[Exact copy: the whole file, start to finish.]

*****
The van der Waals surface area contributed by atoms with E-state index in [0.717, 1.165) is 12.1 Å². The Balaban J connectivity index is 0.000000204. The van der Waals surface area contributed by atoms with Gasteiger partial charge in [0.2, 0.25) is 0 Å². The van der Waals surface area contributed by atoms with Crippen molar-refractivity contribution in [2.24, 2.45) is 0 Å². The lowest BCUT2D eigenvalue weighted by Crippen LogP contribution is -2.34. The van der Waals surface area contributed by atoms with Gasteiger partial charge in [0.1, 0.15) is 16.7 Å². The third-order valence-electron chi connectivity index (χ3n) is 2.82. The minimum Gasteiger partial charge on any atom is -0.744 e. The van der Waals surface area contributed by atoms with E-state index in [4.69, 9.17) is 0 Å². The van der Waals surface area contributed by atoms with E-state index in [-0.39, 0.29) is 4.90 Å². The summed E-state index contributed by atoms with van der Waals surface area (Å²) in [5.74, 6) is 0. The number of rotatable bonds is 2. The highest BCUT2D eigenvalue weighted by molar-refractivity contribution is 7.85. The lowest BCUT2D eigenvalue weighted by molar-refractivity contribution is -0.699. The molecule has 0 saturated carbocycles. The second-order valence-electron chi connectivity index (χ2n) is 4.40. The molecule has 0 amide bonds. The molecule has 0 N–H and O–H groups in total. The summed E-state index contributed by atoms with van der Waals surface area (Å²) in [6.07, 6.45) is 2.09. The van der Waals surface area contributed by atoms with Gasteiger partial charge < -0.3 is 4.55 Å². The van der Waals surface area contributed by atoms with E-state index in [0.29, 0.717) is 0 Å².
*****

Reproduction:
The van der Waals surface area contributed by atoms with E-state index in [0.717, 1.165) is 12.1 Å². The Balaban J connectivity index is 0.000000204. The van der Waals surface area contributed by atoms with Gasteiger partial charge in [0.2, 0.25) is 0 Å². The van der Waals surface area contributed by atoms with Crippen molar-refractivity contribution in [2.24, 2.45) is 0 Å². The lowest BCUT2D eigenvalue weighted by Crippen LogP contribution is -2.34. The van der Waals surface area contributed by atoms with Gasteiger partial charge in [0.1, 0.15) is 16.7 Å². The third-order valence-electron chi connectivity index (χ3n) is 2.82. The minimum Gasteiger partial charge on any atom is -0.744 e. The van der Waals surface area contributed by atoms with E-state index in [4.69, 9.17) is 0 Å². The van der Waals surface area contributed by atoms with E-state index in [-0.39, 0.29) is 4.90 Å². The summed E-state index contributed by atoms with van der Waals surface area (Å²) in [5.74, 6) is 0. The number of rotatable bonds is 2. The highest BCUT2D eigenvalue weighted by molar-refractivity contribution is 7.85. The lowest BCUT2D eigenvalue weighted by molar-refractivity contribution is -0.699. The molecule has 0 saturated carbocycles. The second-order valence-electron chi connectivity index (χ2n) is 4.40. The molecule has 0 amide bonds. The molecule has 0 N–H and O–H groups in total. The summed E-state index contributed by atoms with van der Waals surface area (Å²) in [6.07, 6.45) is 2.09. The van der Waals surface area contributed by atoms with Gasteiger partial charge < -0.3 is 4.55 Å². The van der Waals surface area contributed by atoms with E-state index in [0.29, 0.717) is 0 Å².